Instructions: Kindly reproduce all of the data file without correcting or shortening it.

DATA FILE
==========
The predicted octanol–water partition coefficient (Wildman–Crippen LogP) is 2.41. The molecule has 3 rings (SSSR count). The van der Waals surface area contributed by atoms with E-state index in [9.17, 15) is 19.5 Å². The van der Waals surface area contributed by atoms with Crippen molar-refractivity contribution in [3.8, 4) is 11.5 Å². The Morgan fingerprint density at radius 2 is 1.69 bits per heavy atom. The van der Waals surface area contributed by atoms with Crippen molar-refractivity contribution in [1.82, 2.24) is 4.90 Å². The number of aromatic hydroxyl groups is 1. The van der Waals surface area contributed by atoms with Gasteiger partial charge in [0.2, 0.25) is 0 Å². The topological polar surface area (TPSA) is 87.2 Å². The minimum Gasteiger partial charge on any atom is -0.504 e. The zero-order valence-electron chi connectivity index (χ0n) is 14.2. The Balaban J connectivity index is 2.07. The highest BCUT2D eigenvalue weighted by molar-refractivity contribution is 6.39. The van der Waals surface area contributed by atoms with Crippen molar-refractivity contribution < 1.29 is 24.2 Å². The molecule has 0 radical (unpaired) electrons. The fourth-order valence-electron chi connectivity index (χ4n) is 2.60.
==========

The predicted octanol–water partition coefficient (Wildman–Crippen LogP) is 2.41. The molecule has 3 rings (SSSR count). The van der Waals surface area contributed by atoms with E-state index in [9.17, 15) is 19.5 Å². The van der Waals surface area contributed by atoms with Crippen molar-refractivity contribution in [3.8, 4) is 11.5 Å². The Morgan fingerprint density at radius 2 is 1.69 bits per heavy atom. The van der Waals surface area contributed by atoms with Crippen molar-refractivity contribution in [1.82, 2.24) is 4.90 Å². The number of aromatic hydroxyl groups is 1. The van der Waals surface area contributed by atoms with Gasteiger partial charge in [0.2, 0.25) is 0 Å². The topological polar surface area (TPSA) is 87.2 Å². The minimum Gasteiger partial charge on any atom is -0.504 e. The zero-order valence-electron chi connectivity index (χ0n) is 14.2. The Balaban J connectivity index is 2.07. The highest BCUT2D eigenvalue weighted by molar-refractivity contribution is 6.39. The van der Waals surface area contributed by atoms with Crippen molar-refractivity contribution < 1.29 is 24.2 Å². The molecule has 0 radical (unpaired) electrons. The fourth-order valence-electron chi connectivity index (χ4n) is 2.60.